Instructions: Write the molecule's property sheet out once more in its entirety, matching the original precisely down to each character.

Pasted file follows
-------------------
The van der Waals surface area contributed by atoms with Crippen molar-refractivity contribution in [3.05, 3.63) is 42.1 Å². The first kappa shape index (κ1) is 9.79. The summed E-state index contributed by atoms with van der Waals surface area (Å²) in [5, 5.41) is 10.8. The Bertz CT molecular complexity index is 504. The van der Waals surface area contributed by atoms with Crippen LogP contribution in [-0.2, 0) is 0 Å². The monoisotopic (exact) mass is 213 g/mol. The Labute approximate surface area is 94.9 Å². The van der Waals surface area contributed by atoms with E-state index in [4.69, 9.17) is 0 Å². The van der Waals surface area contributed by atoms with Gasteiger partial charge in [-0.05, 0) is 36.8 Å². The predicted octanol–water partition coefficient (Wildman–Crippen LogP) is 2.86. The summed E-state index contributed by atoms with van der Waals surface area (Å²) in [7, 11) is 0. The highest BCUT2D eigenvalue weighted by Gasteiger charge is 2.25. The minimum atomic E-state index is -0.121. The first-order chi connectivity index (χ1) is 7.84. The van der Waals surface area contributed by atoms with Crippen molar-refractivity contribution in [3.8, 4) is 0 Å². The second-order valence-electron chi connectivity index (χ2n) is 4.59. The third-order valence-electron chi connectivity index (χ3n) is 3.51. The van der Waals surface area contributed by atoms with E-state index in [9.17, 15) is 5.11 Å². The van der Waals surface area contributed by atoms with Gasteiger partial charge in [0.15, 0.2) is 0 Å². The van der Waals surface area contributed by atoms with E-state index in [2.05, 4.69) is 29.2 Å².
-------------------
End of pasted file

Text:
The van der Waals surface area contributed by atoms with Crippen molar-refractivity contribution in [3.05, 3.63) is 42.1 Å². The first kappa shape index (κ1) is 9.79. The summed E-state index contributed by atoms with van der Waals surface area (Å²) in [5, 5.41) is 10.8. The Bertz CT molecular complexity index is 504. The van der Waals surface area contributed by atoms with Crippen LogP contribution in [-0.2, 0) is 0 Å². The monoisotopic (exact) mass is 213 g/mol. The Labute approximate surface area is 94.9 Å². The van der Waals surface area contributed by atoms with E-state index in [4.69, 9.17) is 0 Å². The van der Waals surface area contributed by atoms with Gasteiger partial charge in [-0.05, 0) is 36.8 Å². The predicted octanol–water partition coefficient (Wildman–Crippen LogP) is 2.86. The summed E-state index contributed by atoms with van der Waals surface area (Å²) in [7, 11) is 0. The highest BCUT2D eigenvalue weighted by Gasteiger charge is 2.25. The minimum atomic E-state index is -0.121. The first-order chi connectivity index (χ1) is 7.84. The van der Waals surface area contributed by atoms with Crippen molar-refractivity contribution in [3.8, 4) is 0 Å². The second-order valence-electron chi connectivity index (χ2n) is 4.59. The third-order valence-electron chi connectivity index (χ3n) is 3.51. The van der Waals surface area contributed by atoms with E-state index in [9.17, 15) is 5.11 Å². The van der Waals surface area contributed by atoms with Gasteiger partial charge in [0.15, 0.2) is 0 Å². The van der Waals surface area contributed by atoms with E-state index in [2.05, 4.69) is 29.2 Å².